A blend of both creatine monohydrate and malic acid. This form of creatine is more water soluble than monohydrate and supposedly lacks the stomach-causing issues. The claim is that it’s easier for your body to break this form of creatine which makes it more effective.
4. Buffered Creatine
One of the newer creatine types that’s being hawked by all the body building magazines as the next best thing since sliced bread. The claim made is that this product is formulated to keep a steady rate of conversion from Creatine to Creatinine (the waste product that Creatine turns into). Under normal circumstances, the pH levels rise which eventually stop the conversion of Creatine to Creatinine, meaning the creatine is no longer doing it’s job. The claim made here is that this type of creatine keeps pH levels stable. The end result is that you can use less buffered creatine per serving than regular creatine and that it’s more effective — or so the claims go.
5. Micronised Creatine
A more refined version of creatine that’s easier for your body to absorb. It’s been around for a long while and is generally one of the cheaper forms of creatine.
6. Creatine Hydrochloride
This is a new creatine that’s made some hype waves. It’s suppose to be an improvement over the regular creatine and is marketed as a more concentrated version of creatine that lacks the side effects and improves absorption rates.
7. Liquid Creatine
A form of pre-liquefied creatine that’s supposedly has a higher absorption rate due to the higher water solubility.
So Which Type of Creatine Is the Best (as backed by studies)
The first rule to follow when it comes to choosing a supplement is to immediately discount the hyped claims.
Unfortunately, there’s a lack of real studies behind many of the supplements and in some cases, it can take years before a hyped up supplement is shown to be bullshit by actual research.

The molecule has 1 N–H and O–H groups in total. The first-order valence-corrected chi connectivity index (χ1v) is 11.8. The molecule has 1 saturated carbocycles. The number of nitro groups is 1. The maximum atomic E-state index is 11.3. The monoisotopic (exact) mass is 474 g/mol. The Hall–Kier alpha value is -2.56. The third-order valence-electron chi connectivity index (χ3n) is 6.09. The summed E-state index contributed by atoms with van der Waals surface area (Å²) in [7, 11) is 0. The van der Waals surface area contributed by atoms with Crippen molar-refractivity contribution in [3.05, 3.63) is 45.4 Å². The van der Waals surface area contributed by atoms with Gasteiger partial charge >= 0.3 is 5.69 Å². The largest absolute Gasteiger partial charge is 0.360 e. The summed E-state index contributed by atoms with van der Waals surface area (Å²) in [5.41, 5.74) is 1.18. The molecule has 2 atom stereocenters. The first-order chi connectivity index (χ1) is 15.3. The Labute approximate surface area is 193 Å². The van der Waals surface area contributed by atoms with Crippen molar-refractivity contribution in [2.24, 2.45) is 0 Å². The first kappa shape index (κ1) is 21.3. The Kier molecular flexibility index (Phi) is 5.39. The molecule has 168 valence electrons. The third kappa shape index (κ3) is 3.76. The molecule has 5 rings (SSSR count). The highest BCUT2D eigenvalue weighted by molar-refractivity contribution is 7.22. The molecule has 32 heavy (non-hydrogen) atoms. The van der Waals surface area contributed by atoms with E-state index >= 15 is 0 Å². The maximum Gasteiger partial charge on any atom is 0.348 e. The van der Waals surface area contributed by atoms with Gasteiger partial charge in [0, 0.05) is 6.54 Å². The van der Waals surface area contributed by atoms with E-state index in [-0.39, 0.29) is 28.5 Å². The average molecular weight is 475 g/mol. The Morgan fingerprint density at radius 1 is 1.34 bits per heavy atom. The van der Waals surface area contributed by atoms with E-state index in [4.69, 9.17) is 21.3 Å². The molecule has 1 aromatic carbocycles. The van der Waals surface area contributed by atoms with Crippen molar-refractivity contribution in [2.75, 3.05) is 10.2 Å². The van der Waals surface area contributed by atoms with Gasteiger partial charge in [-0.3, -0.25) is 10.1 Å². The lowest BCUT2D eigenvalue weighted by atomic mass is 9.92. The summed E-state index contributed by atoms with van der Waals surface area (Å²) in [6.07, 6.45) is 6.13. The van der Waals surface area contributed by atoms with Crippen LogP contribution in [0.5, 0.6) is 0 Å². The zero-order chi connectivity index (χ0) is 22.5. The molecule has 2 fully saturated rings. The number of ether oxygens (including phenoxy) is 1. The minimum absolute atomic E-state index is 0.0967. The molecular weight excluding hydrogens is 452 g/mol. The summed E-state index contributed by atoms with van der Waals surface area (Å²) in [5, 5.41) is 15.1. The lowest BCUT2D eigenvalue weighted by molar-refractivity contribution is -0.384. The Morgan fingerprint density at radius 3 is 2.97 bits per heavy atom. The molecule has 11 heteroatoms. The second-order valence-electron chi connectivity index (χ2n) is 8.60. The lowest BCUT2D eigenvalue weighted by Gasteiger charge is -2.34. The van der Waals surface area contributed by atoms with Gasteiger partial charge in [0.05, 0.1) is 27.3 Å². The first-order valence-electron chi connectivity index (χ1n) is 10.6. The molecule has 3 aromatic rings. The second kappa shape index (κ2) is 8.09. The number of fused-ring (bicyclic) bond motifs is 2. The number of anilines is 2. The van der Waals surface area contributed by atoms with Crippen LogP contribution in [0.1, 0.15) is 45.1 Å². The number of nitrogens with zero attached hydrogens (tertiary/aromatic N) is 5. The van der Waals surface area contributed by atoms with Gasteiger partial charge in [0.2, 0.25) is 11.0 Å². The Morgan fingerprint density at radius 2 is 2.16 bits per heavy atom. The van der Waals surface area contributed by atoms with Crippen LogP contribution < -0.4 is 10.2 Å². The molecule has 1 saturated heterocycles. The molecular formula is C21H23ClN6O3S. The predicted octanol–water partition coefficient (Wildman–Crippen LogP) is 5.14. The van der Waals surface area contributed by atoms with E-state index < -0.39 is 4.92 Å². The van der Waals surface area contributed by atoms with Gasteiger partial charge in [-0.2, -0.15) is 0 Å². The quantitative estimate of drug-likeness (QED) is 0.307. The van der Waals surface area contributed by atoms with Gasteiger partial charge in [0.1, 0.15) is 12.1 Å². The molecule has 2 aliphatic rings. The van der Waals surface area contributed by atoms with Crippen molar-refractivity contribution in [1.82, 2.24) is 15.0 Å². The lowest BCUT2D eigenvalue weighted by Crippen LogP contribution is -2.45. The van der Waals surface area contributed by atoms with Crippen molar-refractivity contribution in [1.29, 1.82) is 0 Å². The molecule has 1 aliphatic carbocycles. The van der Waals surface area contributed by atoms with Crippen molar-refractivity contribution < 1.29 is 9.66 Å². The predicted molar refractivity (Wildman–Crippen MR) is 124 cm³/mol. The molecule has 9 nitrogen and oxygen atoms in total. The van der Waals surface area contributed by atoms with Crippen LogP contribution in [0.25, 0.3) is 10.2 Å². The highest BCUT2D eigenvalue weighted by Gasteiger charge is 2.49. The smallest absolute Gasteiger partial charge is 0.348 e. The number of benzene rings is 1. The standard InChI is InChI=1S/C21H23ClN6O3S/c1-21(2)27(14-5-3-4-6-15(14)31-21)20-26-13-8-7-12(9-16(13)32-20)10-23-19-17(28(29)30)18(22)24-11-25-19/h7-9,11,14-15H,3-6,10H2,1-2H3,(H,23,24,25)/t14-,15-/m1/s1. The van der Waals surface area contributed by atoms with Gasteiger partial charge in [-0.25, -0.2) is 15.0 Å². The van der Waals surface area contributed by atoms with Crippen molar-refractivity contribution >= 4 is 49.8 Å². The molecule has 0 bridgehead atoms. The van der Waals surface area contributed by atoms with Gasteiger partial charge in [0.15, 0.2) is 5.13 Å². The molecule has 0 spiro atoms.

You should believe supplement-company-funded research studies about their own product just as much as you should cigarette-funded cancer research.
Which is to say not at all.
So here’s the truth, based on actual studies with links to the studies given.
Best Creatine Type?
Let’s go through each of the creatine types and give what studies have shown, such as they are. Keep in mind some data may be inconclusive due to lack of studies, so do take these with a grain of salt. However, it’s far better than NO information or untested claims made by the supplement companies hawking the product.
Creatine Ethyl Ester: this ‘superior’ form of creatine has actually been shown to be worse than regular creatine with poorer absorption rates due to the creatine being almost totally absorbed in the gut rather than in the muscles. Don’t waste your money.
Micronized Creatine: just as effective as Creatine Monohydrate but more water soluble. Due to the higher solubility, it may reduce stomach cramps.